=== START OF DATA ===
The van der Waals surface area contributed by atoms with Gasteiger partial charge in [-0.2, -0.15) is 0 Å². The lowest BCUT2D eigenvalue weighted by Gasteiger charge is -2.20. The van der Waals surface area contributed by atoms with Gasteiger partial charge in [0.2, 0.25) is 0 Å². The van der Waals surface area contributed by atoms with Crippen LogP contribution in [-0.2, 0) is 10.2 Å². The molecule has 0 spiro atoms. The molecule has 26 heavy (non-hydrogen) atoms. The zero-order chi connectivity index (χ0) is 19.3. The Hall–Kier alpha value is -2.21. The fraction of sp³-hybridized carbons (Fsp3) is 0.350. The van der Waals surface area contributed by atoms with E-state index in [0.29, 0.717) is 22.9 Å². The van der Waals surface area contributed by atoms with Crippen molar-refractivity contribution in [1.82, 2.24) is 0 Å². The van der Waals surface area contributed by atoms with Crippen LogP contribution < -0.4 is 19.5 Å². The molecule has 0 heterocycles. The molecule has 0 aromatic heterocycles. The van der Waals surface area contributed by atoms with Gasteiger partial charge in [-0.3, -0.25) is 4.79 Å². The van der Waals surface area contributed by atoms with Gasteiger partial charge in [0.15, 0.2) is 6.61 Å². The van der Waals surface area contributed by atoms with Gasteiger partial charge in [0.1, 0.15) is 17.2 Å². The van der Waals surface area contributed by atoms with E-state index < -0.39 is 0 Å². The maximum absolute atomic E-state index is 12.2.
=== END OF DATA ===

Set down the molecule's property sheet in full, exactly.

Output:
The van der Waals surface area contributed by atoms with Gasteiger partial charge in [-0.2, -0.15) is 0 Å². The lowest BCUT2D eigenvalue weighted by Gasteiger charge is -2.20. The van der Waals surface area contributed by atoms with Gasteiger partial charge in [0.2, 0.25) is 0 Å². The van der Waals surface area contributed by atoms with Crippen LogP contribution in [-0.2, 0) is 10.2 Å². The molecule has 0 spiro atoms. The molecule has 26 heavy (non-hydrogen) atoms. The zero-order chi connectivity index (χ0) is 19.3. The Hall–Kier alpha value is -2.21. The fraction of sp³-hybridized carbons (Fsp3) is 0.350. The van der Waals surface area contributed by atoms with E-state index in [0.29, 0.717) is 22.9 Å². The van der Waals surface area contributed by atoms with Crippen molar-refractivity contribution in [1.82, 2.24) is 0 Å². The van der Waals surface area contributed by atoms with Crippen LogP contribution < -0.4 is 19.5 Å². The molecule has 0 heterocycles. The molecule has 0 aromatic heterocycles. The van der Waals surface area contributed by atoms with Gasteiger partial charge in [-0.3, -0.25) is 4.79 Å². The van der Waals surface area contributed by atoms with Gasteiger partial charge in [0.15, 0.2) is 6.61 Å². The van der Waals surface area contributed by atoms with Gasteiger partial charge in [0.1, 0.15) is 17.2 Å². The van der Waals surface area contributed by atoms with E-state index < -0.39 is 0 Å². The maximum absolute atomic E-state index is 12.2.